Indeed, through the 1990s, under the Clinton administration, the United States attended several conferences and moved closer to supporting global efforts to reduce greenhouse gas emissions.  Most importantly, in 1998, the Clinton administration signed the Kyoto Protocol, although its ratification was never endorsed by the Senate.7  Under the Bush administration, these progressive initiatives have not simply stalled, but have arguably regressed.  For instance, Bush refused to sign the Kyoto Protocol in 2001, emphasizing the damaging impacts on the U.S. economy and the unfair burden it placed upon developed countries to take the lead in reducing greenhouse gas emissions. The administration opposed the requirement that developed countries must reduce emissions first and demanded that all nations implement emission reductions at the same time.  Finally, the Bush administration has continued to assert that more scientific studies must take place before binding legislation or commitments to reduce CO2 emissions are enforced.  As a result of these objections, the administration has encouraged voluntary participation to reduce greenhouse gas emissions but has failed to impose required reductions, which are essential according to international law.8

However, this period has also seen signs of change.  Over 2003-2007, Senators John McCain (R-AZ) and Joseph Lieberman (I-CT) introduced three versions of a “Climate Stewardship Act” in the Senate.9  Similarly, in the 2008 elections Christian fundamentalist Republican candidate Mike Huckabee affirmed “I have always been a conservationist. Stewardship of the air and land and soil is very important to me.”10  More significantly, these shifts are not the result of political positioning in an attempt to gain moderate voters.  Instead, the language of “stewardship” itself has a theological significance, reflecting an evolving debate among evangelicals that may have implications for future U.S. policy.

In recent years, a rift has emerged in the evangelical community as a “second-generation” movement has proved increasingly supportive of progressive environmental legislation—even while “first-generation” evangelicals continue to resist policies that will curtail CO2 emissions.  It is important to understand that the current rift in the evangelical community is not largely based on a disagreement over the existence of climate change, but rather the degree of human responsibility and the government policies, if any, that should be introduced to address climate change.  Additionally, the majority of the evangelical community shares views regarding the significance of stewardship and the importance of helping the poor through social justice programs.  However, their interpretations and understandings of these core beliefs vary, producing the current rift.  As shown below, their conflicting views regarding stewardship, social justice, and economic development are driving a wedge within the community.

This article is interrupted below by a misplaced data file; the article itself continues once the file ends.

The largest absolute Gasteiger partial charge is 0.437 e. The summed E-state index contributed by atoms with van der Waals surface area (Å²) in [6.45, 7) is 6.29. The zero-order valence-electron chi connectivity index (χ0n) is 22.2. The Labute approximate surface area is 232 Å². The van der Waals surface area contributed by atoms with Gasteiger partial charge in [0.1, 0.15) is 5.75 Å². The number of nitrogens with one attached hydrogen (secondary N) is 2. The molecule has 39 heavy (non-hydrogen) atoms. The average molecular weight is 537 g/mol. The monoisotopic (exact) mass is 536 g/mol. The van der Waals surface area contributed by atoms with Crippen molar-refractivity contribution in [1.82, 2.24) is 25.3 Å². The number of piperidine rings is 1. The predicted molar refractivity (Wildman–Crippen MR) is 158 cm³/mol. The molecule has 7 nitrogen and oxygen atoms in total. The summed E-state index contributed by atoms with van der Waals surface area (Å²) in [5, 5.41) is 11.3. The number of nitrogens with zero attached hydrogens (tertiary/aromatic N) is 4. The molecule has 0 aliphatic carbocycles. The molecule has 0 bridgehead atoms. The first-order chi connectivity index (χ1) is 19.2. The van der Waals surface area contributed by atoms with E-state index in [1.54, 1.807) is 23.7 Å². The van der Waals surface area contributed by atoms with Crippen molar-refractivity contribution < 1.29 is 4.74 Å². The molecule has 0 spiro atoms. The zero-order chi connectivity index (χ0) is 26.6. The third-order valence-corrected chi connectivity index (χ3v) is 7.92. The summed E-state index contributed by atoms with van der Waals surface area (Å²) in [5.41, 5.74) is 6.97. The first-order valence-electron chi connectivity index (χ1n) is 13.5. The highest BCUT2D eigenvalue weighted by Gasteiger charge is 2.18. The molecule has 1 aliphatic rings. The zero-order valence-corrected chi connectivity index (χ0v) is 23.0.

Stewardship, or the belief that evangelicals have a moral obligation to care for and preserve God’s creations, is fundamental to Christian belief and thought.  Richard Cizik, Vice President for Governmental Affairs of the National Association of Evangelicals, explains, “Stewardship is what we ought to be about in the first place as Christians.  It’s [the] Bible[’s] mandate.  Stewardship is not simply a green, political, or scientific issue.”11  The belief encompasses the understanding that humans, at the top of the ecological system, have dominion over Earth to care for and to protect nature.  Second-generation evangelicals, such as Richard Cizik, are actively supporting environmental causes and are advocating concern for climate change risks.  In an interview, Cizik explains his views on climate change:

“The climate change crisis that we believe is occurring is not something we can wait ten years, five years, even a year, to address.  Climate change is real and human induced.  It calls for action soon.  And we are saying action based upon a biblical view of the world as God’s world.  And to deplete our resources, to harm our world by environmental degradation, is an offense against God.  That’s what the Scriptures say.  Therefore, if we are to be obedient to the Scriptures, there is no time to wait, no time to stall, no time to deliberate.”12